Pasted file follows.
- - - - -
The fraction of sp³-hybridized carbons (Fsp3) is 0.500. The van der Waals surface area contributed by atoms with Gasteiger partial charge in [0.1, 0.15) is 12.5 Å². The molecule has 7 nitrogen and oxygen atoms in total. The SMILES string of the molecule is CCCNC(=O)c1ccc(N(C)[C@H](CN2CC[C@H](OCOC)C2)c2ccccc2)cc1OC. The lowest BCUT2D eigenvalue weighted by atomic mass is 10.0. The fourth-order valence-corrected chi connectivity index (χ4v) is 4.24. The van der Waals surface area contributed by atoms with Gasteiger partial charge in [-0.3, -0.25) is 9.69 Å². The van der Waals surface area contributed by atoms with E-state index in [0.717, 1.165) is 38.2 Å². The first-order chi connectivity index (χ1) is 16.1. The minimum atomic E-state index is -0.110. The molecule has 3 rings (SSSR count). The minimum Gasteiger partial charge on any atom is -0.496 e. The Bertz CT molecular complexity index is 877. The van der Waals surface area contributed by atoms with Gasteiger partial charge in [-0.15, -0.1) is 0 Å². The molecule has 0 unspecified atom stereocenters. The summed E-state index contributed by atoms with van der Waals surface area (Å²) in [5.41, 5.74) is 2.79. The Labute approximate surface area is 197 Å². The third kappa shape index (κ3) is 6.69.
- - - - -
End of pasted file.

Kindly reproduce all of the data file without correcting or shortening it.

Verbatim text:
The fraction of sp³-hybridized carbons (Fsp3) is 0.500. The van der Waals surface area contributed by atoms with Gasteiger partial charge in [0.1, 0.15) is 12.5 Å². The molecule has 7 nitrogen and oxygen atoms in total. The SMILES string of the molecule is CCCNC(=O)c1ccc(N(C)[C@H](CN2CC[C@H](OCOC)C2)c2ccccc2)cc1OC. The lowest BCUT2D eigenvalue weighted by atomic mass is 10.0. The fourth-order valence-corrected chi connectivity index (χ4v) is 4.24. The van der Waals surface area contributed by atoms with Gasteiger partial charge in [-0.3, -0.25) is 9.69 Å². The van der Waals surface area contributed by atoms with E-state index in [0.717, 1.165) is 38.2 Å². The first-order chi connectivity index (χ1) is 16.1. The minimum atomic E-state index is -0.110. The molecule has 3 rings (SSSR count). The minimum Gasteiger partial charge on any atom is -0.496 e. The Bertz CT molecular complexity index is 877. The van der Waals surface area contributed by atoms with Gasteiger partial charge in [-0.15, -0.1) is 0 Å². The molecule has 0 unspecified atom stereocenters. The summed E-state index contributed by atoms with van der Waals surface area (Å²) in [5.41, 5.74) is 2.79. The Labute approximate surface area is 197 Å². The third kappa shape index (κ3) is 6.69.